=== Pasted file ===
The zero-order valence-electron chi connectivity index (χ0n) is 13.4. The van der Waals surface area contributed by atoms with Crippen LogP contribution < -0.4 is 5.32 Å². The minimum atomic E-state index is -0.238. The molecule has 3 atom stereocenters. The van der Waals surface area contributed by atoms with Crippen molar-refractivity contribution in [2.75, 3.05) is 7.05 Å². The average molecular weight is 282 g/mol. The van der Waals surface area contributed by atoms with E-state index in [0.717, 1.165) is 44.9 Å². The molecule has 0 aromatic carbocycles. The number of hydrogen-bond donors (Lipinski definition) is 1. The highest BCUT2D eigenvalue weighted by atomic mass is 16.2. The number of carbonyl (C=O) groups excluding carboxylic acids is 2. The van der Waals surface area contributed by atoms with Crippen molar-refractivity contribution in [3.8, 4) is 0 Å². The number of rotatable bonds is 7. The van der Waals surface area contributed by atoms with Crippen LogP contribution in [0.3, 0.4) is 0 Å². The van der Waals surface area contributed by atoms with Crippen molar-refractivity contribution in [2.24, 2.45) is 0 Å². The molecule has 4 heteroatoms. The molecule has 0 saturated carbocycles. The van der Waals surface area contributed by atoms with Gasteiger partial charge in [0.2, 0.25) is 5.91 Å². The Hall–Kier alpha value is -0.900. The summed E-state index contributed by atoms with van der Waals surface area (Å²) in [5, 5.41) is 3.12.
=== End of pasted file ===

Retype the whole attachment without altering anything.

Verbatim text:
The zero-order valence-electron chi connectivity index (χ0n) is 13.4. The van der Waals surface area contributed by atoms with Crippen LogP contribution < -0.4 is 5.32 Å². The minimum atomic E-state index is -0.238. The molecule has 3 atom stereocenters. The van der Waals surface area contributed by atoms with Crippen molar-refractivity contribution in [2.75, 3.05) is 7.05 Å². The average molecular weight is 282 g/mol. The van der Waals surface area contributed by atoms with E-state index in [0.717, 1.165) is 44.9 Å². The molecule has 0 aromatic carbocycles. The number of hydrogen-bond donors (Lipinski definition) is 1. The highest BCUT2D eigenvalue weighted by atomic mass is 16.2. The number of carbonyl (C=O) groups excluding carboxylic acids is 2. The van der Waals surface area contributed by atoms with Crippen molar-refractivity contribution in [3.8, 4) is 0 Å². The number of rotatable bonds is 7. The van der Waals surface area contributed by atoms with Crippen LogP contribution in [0.3, 0.4) is 0 Å². The van der Waals surface area contributed by atoms with Crippen molar-refractivity contribution in [2.24, 2.45) is 0 Å². The molecule has 4 heteroatoms. The molecule has 0 saturated carbocycles. The van der Waals surface area contributed by atoms with Gasteiger partial charge in [0.2, 0.25) is 5.91 Å². The Hall–Kier alpha value is -0.900. The summed E-state index contributed by atoms with van der Waals surface area (Å²) in [5, 5.41) is 3.12.